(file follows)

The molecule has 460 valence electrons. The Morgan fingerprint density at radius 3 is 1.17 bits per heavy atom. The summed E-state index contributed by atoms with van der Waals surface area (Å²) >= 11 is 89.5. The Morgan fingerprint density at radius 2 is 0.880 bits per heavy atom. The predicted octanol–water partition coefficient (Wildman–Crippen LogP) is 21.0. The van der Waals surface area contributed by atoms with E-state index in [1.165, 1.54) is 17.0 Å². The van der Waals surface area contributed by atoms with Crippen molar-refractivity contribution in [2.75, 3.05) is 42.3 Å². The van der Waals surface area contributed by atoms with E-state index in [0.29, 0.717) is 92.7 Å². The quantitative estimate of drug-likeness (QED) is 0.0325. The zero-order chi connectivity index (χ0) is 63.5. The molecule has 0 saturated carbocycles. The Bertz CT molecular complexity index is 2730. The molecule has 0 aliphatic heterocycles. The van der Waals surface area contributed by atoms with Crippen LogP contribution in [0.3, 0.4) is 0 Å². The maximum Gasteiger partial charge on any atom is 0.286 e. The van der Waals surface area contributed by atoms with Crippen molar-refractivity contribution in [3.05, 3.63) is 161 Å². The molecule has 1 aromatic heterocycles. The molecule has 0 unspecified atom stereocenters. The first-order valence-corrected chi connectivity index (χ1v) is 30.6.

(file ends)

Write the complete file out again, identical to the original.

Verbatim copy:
The molecule has 460 valence electrons. The Morgan fingerprint density at radius 3 is 1.17 bits per heavy atom. The summed E-state index contributed by atoms with van der Waals surface area (Å²) >= 11 is 89.5. The Morgan fingerprint density at radius 2 is 0.880 bits per heavy atom. The predicted octanol–water partition coefficient (Wildman–Crippen LogP) is 21.0. The van der Waals surface area contributed by atoms with E-state index in [1.165, 1.54) is 17.0 Å². The van der Waals surface area contributed by atoms with Crippen molar-refractivity contribution in [2.75, 3.05) is 42.3 Å². The van der Waals surface area contributed by atoms with E-state index in [0.29, 0.717) is 92.7 Å². The quantitative estimate of drug-likeness (QED) is 0.0325. The zero-order chi connectivity index (χ0) is 63.5. The molecule has 0 saturated carbocycles. The Bertz CT molecular complexity index is 2730. The molecule has 0 aliphatic heterocycles. The van der Waals surface area contributed by atoms with Crippen LogP contribution in [0.3, 0.4) is 0 Å². The maximum Gasteiger partial charge on any atom is 0.286 e. The van der Waals surface area contributed by atoms with Crippen molar-refractivity contribution in [3.05, 3.63) is 161 Å². The molecule has 1 aromatic heterocycles. The molecule has 0 unspecified atom stereocenters. The first-order valence-corrected chi connectivity index (χ1v) is 30.6.